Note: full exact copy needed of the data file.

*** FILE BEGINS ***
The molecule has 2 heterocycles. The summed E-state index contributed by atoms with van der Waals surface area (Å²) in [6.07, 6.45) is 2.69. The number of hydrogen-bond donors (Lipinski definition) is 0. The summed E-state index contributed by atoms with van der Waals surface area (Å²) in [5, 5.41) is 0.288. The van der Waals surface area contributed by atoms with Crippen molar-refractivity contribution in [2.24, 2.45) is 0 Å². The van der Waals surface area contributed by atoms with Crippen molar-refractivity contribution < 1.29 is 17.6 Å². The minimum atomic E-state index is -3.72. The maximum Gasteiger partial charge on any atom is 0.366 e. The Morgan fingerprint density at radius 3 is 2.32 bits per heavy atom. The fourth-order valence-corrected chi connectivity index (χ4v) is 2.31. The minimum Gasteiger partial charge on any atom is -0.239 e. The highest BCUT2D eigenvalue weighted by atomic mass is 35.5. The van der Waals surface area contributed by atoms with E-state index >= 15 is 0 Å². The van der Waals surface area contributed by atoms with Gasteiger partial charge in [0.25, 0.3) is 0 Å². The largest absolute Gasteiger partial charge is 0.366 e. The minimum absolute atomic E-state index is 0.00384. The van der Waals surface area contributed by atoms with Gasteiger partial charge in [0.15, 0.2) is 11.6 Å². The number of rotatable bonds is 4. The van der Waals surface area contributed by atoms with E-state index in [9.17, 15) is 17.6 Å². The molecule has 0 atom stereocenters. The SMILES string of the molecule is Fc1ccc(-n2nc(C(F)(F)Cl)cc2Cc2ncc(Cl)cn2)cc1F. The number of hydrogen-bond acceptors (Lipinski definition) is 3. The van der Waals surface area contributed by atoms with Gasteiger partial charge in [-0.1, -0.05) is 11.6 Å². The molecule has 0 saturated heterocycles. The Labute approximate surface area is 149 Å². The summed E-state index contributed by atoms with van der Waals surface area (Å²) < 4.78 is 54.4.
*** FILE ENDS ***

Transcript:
The molecule has 2 heterocycles. The summed E-state index contributed by atoms with van der Waals surface area (Å²) in [6.07, 6.45) is 2.69. The number of hydrogen-bond donors (Lipinski definition) is 0. The summed E-state index contributed by atoms with van der Waals surface area (Å²) in [5, 5.41) is 0.288. The van der Waals surface area contributed by atoms with Crippen molar-refractivity contribution in [2.24, 2.45) is 0 Å². The van der Waals surface area contributed by atoms with Crippen molar-refractivity contribution < 1.29 is 17.6 Å². The minimum atomic E-state index is -3.72. The maximum Gasteiger partial charge on any atom is 0.366 e. The Morgan fingerprint density at radius 3 is 2.32 bits per heavy atom. The fourth-order valence-corrected chi connectivity index (χ4v) is 2.31. The minimum Gasteiger partial charge on any atom is -0.239 e. The highest BCUT2D eigenvalue weighted by atomic mass is 35.5. The van der Waals surface area contributed by atoms with E-state index >= 15 is 0 Å². The van der Waals surface area contributed by atoms with Gasteiger partial charge in [0.25, 0.3) is 0 Å². The largest absolute Gasteiger partial charge is 0.366 e. The minimum absolute atomic E-state index is 0.00384. The van der Waals surface area contributed by atoms with Gasteiger partial charge in [0.15, 0.2) is 11.6 Å². The number of rotatable bonds is 4. The van der Waals surface area contributed by atoms with E-state index in [9.17, 15) is 17.6 Å². The molecule has 0 atom stereocenters. The SMILES string of the molecule is Fc1ccc(-n2nc(C(F)(F)Cl)cc2Cc2ncc(Cl)cn2)cc1F. The number of hydrogen-bond acceptors (Lipinski definition) is 3. The van der Waals surface area contributed by atoms with Gasteiger partial charge in [-0.1, -0.05) is 11.6 Å². The molecule has 0 saturated heterocycles. The Labute approximate surface area is 149 Å². The summed E-state index contributed by atoms with van der Waals surface area (Å²) < 4.78 is 54.4.